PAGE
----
PRINT*,'MAX1    ',MAX1(x1,x1),MAX1(x2,x2),MAX1(x3,x3),MAX1(x4,x4)
END

The 3 compilers I used (NAG, Compaq, Forte) all suggested MAX1 uses INT,
but does the standard insist? The nearest I found was that INT must be
used in assignment statements like i = x where i is integer, x real.

John Harper, School of Mathematical and Computing Sciences,
Victoria University, PO Box 600, Wellington, New Zealand



Tue, 29 Nov 2005 07:58:29 GMT  
 Fortran 77 simple code question
FORTRAN 77 doesn't say much that I can find about how MAX1 works.  It
just gives a table (page 15-23) that says  
choosing largest value;  MAX1;  argument type = real;  result = integer
without saying how that happens.

Fortran 95 says in table 13.13 that the specific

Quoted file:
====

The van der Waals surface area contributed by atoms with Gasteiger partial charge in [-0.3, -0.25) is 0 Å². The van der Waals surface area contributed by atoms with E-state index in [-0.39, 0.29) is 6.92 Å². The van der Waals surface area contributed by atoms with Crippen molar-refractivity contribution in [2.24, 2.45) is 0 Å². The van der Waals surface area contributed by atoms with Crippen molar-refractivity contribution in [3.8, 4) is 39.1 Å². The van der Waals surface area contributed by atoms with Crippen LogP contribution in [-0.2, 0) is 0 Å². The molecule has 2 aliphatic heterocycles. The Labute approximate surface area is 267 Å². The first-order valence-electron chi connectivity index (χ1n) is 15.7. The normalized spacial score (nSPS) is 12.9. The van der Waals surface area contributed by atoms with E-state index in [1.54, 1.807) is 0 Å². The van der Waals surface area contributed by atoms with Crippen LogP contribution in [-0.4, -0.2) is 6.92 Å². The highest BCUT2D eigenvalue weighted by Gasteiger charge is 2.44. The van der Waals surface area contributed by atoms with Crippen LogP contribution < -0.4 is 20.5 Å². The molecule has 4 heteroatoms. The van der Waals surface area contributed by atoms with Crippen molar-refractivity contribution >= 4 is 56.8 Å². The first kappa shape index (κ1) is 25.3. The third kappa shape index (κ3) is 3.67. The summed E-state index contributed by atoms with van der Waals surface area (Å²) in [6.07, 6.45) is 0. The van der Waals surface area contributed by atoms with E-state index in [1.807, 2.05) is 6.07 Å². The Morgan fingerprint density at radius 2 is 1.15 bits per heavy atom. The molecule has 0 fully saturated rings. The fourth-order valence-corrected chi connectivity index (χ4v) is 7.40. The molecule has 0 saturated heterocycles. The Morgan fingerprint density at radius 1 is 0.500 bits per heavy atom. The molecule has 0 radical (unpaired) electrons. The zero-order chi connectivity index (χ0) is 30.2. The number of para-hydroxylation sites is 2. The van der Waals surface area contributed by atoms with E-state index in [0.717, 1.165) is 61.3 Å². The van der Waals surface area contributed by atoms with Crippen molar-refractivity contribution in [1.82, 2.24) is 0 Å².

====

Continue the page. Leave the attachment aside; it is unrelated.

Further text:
name MAX1(...) is equivalent to the generic "name" INT(MAX(...)) where
the arguments to MAX are default real type.  

Would it ever make a difference if a processor instead did something
like  MAX(INT(a1),INT(a2)...)?  I'm not sure you could tell.  

In general, I believe that when the standard says something like
"convert to integer" it means using the assignment rules, ie truncate
towards zero; unless there are specific other qualifiers which imply
ceiling, etc.

Dick Hendrickson

Quote:





> >> What about AMAX0 and MAX1, a real result from integer arguments, or
> >integer
> >> result from real arguments, respectively?

> >As Richard said, Max is the generic name for all these specific names
> >("Fortran 90/95 Explained", Table 11.1). It's in the book!

> I don't have that book but I do have Adams et al "Fortran 95 Handbook".
> I failed to find how MAX1 should convert real to integer, so it might
> be a good idea to decide which of INT, NINT, FLOOR, CEILING is really
> needed and say so, e.g. MAX(INT(x),INT(y)) or whatever. Try this: